There is so much to love about you at three.
I love that you're never bratty in social situations, but instead play the perfect hostess, formally introducing people to your family (and each other) and showing them around the house, holding your hand gracefully to show "My garden" by the houseplants.
I love that you didn't even care that your birthday party consisted mostly of adults with only your sister and six-month-old Daisy to play with.
I love that you held your own among those adults. And you were so very sweet and gentle and good.
But not at all shy. I love that too.
I love that you dug your fingers into the cake. Before dinner, even. Unabashedly. (Encouraged by Grandpa, of course).
I love that you opened your presents one-by-one, taking time to appreciate each. No ripping through every package in two minutes for you. No, you opened one, and were happy to go play with that one, until I encouraged you to open another.
In the same way, you take life as it comes, enjoy the moments, live completely in the present.
I love that you are sure of yourself. Of what you want. I realize that you are too young yet to allow the insecurities and doubt creep in as I am already beginning to see in your big sister. But I love that for now, at least, you know who you are. That you will announce your presence with a firm, loud (but not obnoxious) voice: "I am Barrett!"
I love that you are larger than life. That you fill a room with your energy and spirit.
I love how you adore your sister. Greet her happily, follow her around, talk with her, ask her questions, play with her, ask about her when she's away from you. I even love how you steal things from her and run away, just to get her to chase you.
I love to hear you playing with Daddy. Giggling, squealing with delight, teasing, joking, chatting. I love that you don't take his guff.
I love how cuddly and snuggly you are. How you say "I want to hold you." How you always want to be touching someone, prefer to be in my or Daddy's laps whenever we are sitting down.
I love your greetings at the end of the working day. Running running full force and all smiles into our arms, calling "Mommy! Mommy!" or "Daddy! Daddy!" Often dashing off then to show us something, anything, just happy to have our attention.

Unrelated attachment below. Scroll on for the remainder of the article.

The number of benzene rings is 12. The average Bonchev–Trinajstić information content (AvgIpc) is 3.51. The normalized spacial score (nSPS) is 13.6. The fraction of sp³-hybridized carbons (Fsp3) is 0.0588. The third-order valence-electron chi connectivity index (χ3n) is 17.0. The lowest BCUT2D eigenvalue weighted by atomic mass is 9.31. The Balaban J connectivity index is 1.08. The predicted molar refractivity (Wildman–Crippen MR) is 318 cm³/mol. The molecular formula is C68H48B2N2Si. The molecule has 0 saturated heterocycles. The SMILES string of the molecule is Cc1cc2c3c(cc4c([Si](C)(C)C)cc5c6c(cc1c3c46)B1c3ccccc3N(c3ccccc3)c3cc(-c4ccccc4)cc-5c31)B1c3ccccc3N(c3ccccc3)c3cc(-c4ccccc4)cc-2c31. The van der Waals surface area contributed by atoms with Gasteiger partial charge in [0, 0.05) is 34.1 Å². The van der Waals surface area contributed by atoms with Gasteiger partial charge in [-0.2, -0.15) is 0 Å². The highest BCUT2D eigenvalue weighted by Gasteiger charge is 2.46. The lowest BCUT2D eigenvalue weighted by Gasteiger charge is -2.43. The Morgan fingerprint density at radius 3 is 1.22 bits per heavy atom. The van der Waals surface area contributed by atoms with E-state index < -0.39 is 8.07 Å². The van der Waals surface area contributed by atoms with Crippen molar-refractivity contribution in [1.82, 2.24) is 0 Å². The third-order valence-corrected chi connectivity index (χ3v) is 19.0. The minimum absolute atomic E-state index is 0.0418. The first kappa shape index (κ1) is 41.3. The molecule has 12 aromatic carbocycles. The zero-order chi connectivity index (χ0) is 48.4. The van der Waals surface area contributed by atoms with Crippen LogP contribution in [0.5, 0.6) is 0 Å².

God forbid, I secretly love that you always want to sleep with me. I love the way you curl your body toward mine, scoot your feet under my legs, touch my face, look into my eyes, then drift off to sleep.
I love the way you smell, the softness of your skin, the lightness of your touch.
I love the red streaks in your hair, the deep deep jeweled blue of your eyes. I love your dimples like your Daddy's.
I love that you love music. And singing. And dancing.
And performing. I love to watch you perform, whether it's with a plastic coat hanger for a saxophone to a living room full of guests or singing to me in the car or dancing for the three of us at home.
I love the way you close your eyes and bow, deeply, arms outstretched when you're done.
I love that you remember and sing to yourself the made-up versions of songs that I sing to you at bedtime.I love the way you say the ABC song, and "Wheels on the Bus" and "Old MacDonald's Farm" ("with a baa here and a baa here, everywhere, everywhere, everywhere, ei ei o"). I love that your animal sounds are pretty realistic.
I love to play with you. To pretend to eat when you bring me all the play food from the play kitchen or a bowl of sand "soup". To sit at your tea parties. To "try"--as you put it--to be a dinosaur or horse or elephant.
I love your voice, the sweet words you say, the endearing mistakes and quirks of language all your own.
I love how you say "I love this!" about everything, asking "Do you love it, Mommy?" in return.
I love that you are so very clearly a happy happy child.
I love that I have the privilege of knowing you.
I love you, my baby no more and yet always my baby Boo Bear.